Editorial: To be treated as professionals

TO GRAB another person’s property is the mark of the unschooled. For a government official to order such is the mark of the uncouth. But that is what was manifested by the chief of the Department of Psychiatry of the Southern Philippines Medical Center (SPMC) when at the height of the fire that gobbled up the old building along J.P. Laurel Avenue, he ordered his men to accost Sun.Star Davao photographer King Rodriguez, grab his camera, and delete photos there. From the journalists’ accounts, this mental hospital chief also threatened some other cameramen. Threats seem so easy to dispense in that part of the city.

Even security officers like policemen and soldiers searching for contraband and guns are not allowed to touch someone else’s stuff. The protocol is to ask the motorist to open their glove compartment or open their bags. Security guards are not allowed to touch things inside a bag, and so they have a stock, but will only pick through with the stick when the bag owner has opened the bag. But the guys at mental hospital believe they have all the right to grab another person’s property and even destroy what is inside. By what right are they doing that?

Sun.Star have always lived up to the highest standards, constantly reminding staff to maintain credibility, publish what is of public interest, and use photos that enhance stories but do not degrade.

We have consistently abided by all the laws that have prohibitions against publications. Not one among those laws prohibits photographs of fire victims or the backs of psychiatric patients. Even prisoners are allowed to be photographed from behind. That is a protocol, we, as professional journalists, knew so well.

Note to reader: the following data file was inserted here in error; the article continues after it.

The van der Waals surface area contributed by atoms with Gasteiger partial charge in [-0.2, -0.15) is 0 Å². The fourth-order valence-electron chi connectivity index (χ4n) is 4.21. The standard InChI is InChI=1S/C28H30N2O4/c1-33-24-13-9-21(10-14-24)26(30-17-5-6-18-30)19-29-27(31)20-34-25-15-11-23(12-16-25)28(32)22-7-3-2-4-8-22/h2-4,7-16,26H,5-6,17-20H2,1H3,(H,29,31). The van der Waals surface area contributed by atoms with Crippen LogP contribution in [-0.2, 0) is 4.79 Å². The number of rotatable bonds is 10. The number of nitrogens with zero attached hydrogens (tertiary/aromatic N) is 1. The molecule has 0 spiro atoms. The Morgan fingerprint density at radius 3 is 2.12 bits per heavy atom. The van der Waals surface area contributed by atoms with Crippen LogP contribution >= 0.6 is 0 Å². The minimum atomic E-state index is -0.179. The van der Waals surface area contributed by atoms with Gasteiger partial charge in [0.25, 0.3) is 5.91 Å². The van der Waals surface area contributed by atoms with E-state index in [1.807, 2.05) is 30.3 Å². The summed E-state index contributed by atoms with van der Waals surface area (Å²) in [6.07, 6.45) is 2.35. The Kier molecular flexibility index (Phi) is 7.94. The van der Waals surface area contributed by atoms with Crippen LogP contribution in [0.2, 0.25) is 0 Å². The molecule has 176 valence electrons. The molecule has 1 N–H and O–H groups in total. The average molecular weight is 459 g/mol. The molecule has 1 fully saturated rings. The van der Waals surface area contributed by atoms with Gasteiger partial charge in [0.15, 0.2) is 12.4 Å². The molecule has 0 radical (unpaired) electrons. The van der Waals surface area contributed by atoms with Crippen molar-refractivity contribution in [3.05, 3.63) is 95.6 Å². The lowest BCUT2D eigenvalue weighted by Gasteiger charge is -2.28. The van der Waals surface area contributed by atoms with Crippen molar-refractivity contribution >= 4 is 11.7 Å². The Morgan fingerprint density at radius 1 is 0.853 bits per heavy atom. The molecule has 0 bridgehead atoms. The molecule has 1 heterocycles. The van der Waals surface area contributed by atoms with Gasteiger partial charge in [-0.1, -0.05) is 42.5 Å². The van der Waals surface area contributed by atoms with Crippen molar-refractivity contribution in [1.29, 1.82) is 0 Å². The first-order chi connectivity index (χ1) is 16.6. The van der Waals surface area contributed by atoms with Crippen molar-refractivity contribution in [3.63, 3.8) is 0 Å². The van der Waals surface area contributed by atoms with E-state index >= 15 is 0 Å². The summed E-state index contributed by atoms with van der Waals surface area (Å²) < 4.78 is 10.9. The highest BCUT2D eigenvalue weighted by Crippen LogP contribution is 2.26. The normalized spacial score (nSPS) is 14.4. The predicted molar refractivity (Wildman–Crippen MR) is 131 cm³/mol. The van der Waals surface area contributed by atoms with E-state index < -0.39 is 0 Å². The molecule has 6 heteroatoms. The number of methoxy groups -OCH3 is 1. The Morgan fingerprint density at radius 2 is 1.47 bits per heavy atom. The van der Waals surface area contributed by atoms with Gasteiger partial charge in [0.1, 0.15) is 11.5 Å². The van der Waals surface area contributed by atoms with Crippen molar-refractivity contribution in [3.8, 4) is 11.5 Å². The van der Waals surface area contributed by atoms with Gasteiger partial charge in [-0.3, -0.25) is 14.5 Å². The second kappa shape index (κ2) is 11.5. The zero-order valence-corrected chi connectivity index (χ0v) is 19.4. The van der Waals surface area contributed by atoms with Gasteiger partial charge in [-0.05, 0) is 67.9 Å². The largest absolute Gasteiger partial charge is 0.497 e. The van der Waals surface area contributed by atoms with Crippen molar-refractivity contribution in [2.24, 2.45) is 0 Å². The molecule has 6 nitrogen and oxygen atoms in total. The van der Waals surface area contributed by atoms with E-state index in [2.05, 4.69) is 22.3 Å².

There was a fire going on in a public property that is of great public interest. Having unleashed their men to grab a photographer and delete his photos can only drive us to ask, “What are you hiding?”

The most disturbing reality, however, is that, if a psychiatric department’s personnel can gang up on one professional in top mental health who could have easily been asked to please not do something or please do not go there and has all the mental faculties to recall what he was subjected to, how much worse can they handle the mentally disturbed who may be unable to stand up in defense of their rights or even voice out their complaints?

The mere thought holds a lot of scary possibilities; we wonder what SPMC Director Dr. Leopoldo J. Vega can say about this. The least we can expect of government health service providers is professionalism, and yes, good manners, in the same way that that is the least we expect of our people in Sun.Star Davao. Apologies are definitely in order, plus assurance that what happened to our photographer is not how people at the Psychiatry Department treat people. We are waiting.


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